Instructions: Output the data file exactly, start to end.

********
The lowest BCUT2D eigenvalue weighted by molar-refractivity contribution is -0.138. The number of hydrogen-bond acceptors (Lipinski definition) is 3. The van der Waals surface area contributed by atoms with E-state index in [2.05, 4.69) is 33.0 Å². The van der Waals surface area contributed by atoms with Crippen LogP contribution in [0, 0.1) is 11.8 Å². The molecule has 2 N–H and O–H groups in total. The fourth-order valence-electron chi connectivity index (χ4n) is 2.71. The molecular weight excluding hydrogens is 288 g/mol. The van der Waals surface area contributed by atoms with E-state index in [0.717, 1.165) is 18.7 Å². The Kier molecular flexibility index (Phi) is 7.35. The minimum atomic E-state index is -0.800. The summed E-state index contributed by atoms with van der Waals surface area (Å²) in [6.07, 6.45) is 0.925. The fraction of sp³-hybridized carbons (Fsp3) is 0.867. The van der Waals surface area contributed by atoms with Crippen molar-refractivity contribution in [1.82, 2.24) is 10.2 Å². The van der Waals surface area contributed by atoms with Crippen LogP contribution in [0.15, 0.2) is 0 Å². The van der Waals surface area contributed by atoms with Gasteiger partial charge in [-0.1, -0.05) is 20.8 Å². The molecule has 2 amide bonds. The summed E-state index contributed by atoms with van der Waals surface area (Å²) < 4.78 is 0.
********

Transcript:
The lowest BCUT2D eigenvalue weighted by molar-refractivity contribution is -0.138. The number of hydrogen-bond acceptors (Lipinski definition) is 3. The van der Waals surface area contributed by atoms with E-state index in [2.05, 4.69) is 33.0 Å². The van der Waals surface area contributed by atoms with Crippen LogP contribution in [0, 0.1) is 11.8 Å². The molecule has 2 N–H and O–H groups in total. The fourth-order valence-electron chi connectivity index (χ4n) is 2.71. The molecular weight excluding hydrogens is 288 g/mol. The van der Waals surface area contributed by atoms with E-state index in [0.717, 1.165) is 18.7 Å². The Kier molecular flexibility index (Phi) is 7.35. The minimum atomic E-state index is -0.800. The summed E-state index contributed by atoms with van der Waals surface area (Å²) in [6.07, 6.45) is 0.925. The fraction of sp³-hybridized carbons (Fsp3) is 0.867. The van der Waals surface area contributed by atoms with Crippen molar-refractivity contribution in [1.82, 2.24) is 10.2 Å². The van der Waals surface area contributed by atoms with Crippen LogP contribution in [0.15, 0.2) is 0 Å². The van der Waals surface area contributed by atoms with Gasteiger partial charge in [-0.1, -0.05) is 20.8 Å². The molecule has 2 amide bonds. The summed E-state index contributed by atoms with van der Waals surface area (Å²) < 4.78 is 0.